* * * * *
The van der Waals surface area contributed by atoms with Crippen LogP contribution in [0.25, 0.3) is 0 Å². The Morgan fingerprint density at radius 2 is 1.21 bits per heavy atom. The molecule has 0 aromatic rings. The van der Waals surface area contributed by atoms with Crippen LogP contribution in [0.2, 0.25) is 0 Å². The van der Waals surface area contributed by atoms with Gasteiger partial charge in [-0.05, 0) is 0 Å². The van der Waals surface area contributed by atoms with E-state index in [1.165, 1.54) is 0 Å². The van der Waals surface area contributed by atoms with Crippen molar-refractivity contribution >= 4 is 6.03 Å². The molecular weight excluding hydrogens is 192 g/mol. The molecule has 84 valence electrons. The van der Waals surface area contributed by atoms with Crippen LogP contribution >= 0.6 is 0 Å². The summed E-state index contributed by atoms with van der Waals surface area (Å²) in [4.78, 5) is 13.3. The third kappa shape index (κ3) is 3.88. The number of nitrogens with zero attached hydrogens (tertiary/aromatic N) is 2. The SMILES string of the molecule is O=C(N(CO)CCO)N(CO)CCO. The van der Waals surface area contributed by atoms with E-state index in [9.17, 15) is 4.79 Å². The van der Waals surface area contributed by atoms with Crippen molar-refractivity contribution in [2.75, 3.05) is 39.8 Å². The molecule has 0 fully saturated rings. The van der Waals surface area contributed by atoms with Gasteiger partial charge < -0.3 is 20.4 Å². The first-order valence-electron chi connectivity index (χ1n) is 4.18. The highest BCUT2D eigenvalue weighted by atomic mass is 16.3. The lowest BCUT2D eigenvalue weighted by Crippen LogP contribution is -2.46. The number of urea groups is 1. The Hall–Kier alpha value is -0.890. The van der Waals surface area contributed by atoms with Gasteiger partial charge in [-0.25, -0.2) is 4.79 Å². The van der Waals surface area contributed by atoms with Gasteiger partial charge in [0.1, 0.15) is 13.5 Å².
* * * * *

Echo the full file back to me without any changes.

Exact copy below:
The van der Waals surface area contributed by atoms with Crippen LogP contribution in [0.25, 0.3) is 0 Å². The Morgan fingerprint density at radius 2 is 1.21 bits per heavy atom. The molecule has 0 aromatic rings. The van der Waals surface area contributed by atoms with Crippen LogP contribution in [0.2, 0.25) is 0 Å². The van der Waals surface area contributed by atoms with Gasteiger partial charge in [-0.05, 0) is 0 Å². The van der Waals surface area contributed by atoms with E-state index in [1.165, 1.54) is 0 Å². The van der Waals surface area contributed by atoms with Crippen molar-refractivity contribution >= 4 is 6.03 Å². The molecular weight excluding hydrogens is 192 g/mol. The molecule has 84 valence electrons. The van der Waals surface area contributed by atoms with Crippen LogP contribution >= 0.6 is 0 Å². The summed E-state index contributed by atoms with van der Waals surface area (Å²) in [4.78, 5) is 13.3. The third kappa shape index (κ3) is 3.88. The number of nitrogens with zero attached hydrogens (tertiary/aromatic N) is 2. The SMILES string of the molecule is O=C(N(CO)CCO)N(CO)CCO. The van der Waals surface area contributed by atoms with E-state index in [9.17, 15) is 4.79 Å². The van der Waals surface area contributed by atoms with Crippen molar-refractivity contribution in [2.75, 3.05) is 39.8 Å². The molecule has 0 fully saturated rings. The van der Waals surface area contributed by atoms with Gasteiger partial charge < -0.3 is 20.4 Å². The first-order valence-electron chi connectivity index (χ1n) is 4.18. The highest BCUT2D eigenvalue weighted by atomic mass is 16.3. The lowest BCUT2D eigenvalue weighted by Crippen LogP contribution is -2.46. The number of urea groups is 1. The Hall–Kier alpha value is -0.890. The van der Waals surface area contributed by atoms with Gasteiger partial charge in [-0.25, -0.2) is 4.79 Å². The van der Waals surface area contributed by atoms with Gasteiger partial charge in [0.1, 0.15) is 13.5 Å².